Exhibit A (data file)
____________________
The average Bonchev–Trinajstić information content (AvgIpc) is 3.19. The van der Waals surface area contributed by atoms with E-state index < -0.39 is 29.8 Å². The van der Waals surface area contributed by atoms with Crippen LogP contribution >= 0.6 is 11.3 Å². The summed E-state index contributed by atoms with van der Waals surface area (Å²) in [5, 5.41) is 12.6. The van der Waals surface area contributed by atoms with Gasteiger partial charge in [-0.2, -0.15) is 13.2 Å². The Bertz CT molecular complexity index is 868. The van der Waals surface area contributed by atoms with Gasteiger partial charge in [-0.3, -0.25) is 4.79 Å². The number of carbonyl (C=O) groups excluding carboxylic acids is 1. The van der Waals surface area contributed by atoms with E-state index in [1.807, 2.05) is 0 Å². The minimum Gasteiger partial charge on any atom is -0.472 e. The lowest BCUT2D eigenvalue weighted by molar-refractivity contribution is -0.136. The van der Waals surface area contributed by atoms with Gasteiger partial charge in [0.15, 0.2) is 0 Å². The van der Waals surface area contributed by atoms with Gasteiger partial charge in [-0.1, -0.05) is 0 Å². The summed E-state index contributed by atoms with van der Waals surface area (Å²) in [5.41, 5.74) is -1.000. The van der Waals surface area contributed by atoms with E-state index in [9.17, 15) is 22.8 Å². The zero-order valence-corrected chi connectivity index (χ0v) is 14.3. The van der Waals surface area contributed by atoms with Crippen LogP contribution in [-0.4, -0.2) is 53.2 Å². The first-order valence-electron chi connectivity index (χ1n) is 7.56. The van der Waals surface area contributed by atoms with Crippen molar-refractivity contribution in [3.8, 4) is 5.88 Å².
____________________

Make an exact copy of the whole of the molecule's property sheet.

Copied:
The average Bonchev–Trinajstić information content (AvgIpc) is 3.19. The van der Waals surface area contributed by atoms with E-state index < -0.39 is 29.8 Å². The van der Waals surface area contributed by atoms with Crippen LogP contribution >= 0.6 is 11.3 Å². The summed E-state index contributed by atoms with van der Waals surface area (Å²) in [5, 5.41) is 12.6. The van der Waals surface area contributed by atoms with Gasteiger partial charge in [-0.2, -0.15) is 13.2 Å². The Bertz CT molecular complexity index is 868. The van der Waals surface area contributed by atoms with Gasteiger partial charge in [-0.3, -0.25) is 4.79 Å². The number of carbonyl (C=O) groups excluding carboxylic acids is 1. The van der Waals surface area contributed by atoms with E-state index in [1.807, 2.05) is 0 Å². The minimum Gasteiger partial charge on any atom is -0.472 e. The lowest BCUT2D eigenvalue weighted by molar-refractivity contribution is -0.136. The van der Waals surface area contributed by atoms with Gasteiger partial charge in [0.15, 0.2) is 0 Å². The van der Waals surface area contributed by atoms with Gasteiger partial charge in [-0.1, -0.05) is 0 Å². The summed E-state index contributed by atoms with van der Waals surface area (Å²) in [5.41, 5.74) is -1.000. The van der Waals surface area contributed by atoms with E-state index in [9.17, 15) is 22.8 Å². The zero-order valence-corrected chi connectivity index (χ0v) is 14.3. The van der Waals surface area contributed by atoms with Crippen LogP contribution in [-0.4, -0.2) is 53.2 Å². The first-order valence-electron chi connectivity index (χ1n) is 7.56. The van der Waals surface area contributed by atoms with Crippen molar-refractivity contribution in [3.8, 4) is 5.88 Å².